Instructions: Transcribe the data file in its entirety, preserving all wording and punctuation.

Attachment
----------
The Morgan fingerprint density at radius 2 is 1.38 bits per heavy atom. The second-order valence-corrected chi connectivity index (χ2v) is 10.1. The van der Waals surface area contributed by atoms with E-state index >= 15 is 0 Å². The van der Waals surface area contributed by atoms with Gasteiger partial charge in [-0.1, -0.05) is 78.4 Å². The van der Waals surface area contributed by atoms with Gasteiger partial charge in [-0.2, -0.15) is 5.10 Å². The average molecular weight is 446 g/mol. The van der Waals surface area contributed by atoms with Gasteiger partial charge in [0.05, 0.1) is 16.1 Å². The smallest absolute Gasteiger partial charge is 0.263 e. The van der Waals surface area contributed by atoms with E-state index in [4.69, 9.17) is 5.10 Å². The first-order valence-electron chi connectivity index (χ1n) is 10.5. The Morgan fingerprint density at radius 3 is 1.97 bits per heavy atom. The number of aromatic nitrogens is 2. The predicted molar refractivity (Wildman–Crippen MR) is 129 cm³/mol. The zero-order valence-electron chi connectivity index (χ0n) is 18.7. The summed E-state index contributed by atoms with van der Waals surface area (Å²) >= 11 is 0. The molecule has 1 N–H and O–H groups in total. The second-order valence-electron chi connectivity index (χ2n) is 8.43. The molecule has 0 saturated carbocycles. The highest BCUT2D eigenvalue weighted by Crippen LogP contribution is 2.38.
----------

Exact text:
The Morgan fingerprint density at radius 2 is 1.38 bits per heavy atom. The second-order valence-corrected chi connectivity index (χ2v) is 10.1. The van der Waals surface area contributed by atoms with E-state index >= 15 is 0 Å². The van der Waals surface area contributed by atoms with Gasteiger partial charge in [-0.1, -0.05) is 78.4 Å². The van der Waals surface area contributed by atoms with Gasteiger partial charge in [-0.2, -0.15) is 5.10 Å². The average molecular weight is 446 g/mol. The van der Waals surface area contributed by atoms with Gasteiger partial charge in [0.05, 0.1) is 16.1 Å². The smallest absolute Gasteiger partial charge is 0.263 e. The van der Waals surface area contributed by atoms with E-state index in [4.69, 9.17) is 5.10 Å². The first-order valence-electron chi connectivity index (χ1n) is 10.5. The Morgan fingerprint density at radius 3 is 1.97 bits per heavy atom. The number of aromatic nitrogens is 2. The predicted molar refractivity (Wildman–Crippen MR) is 129 cm³/mol. The zero-order valence-electron chi connectivity index (χ0n) is 18.7. The summed E-state index contributed by atoms with van der Waals surface area (Å²) >= 11 is 0. The molecule has 1 N–H and O–H groups in total. The second-order valence-electron chi connectivity index (χ2n) is 8.43. The molecule has 0 saturated carbocycles. The highest BCUT2D eigenvalue weighted by Crippen LogP contribution is 2.38.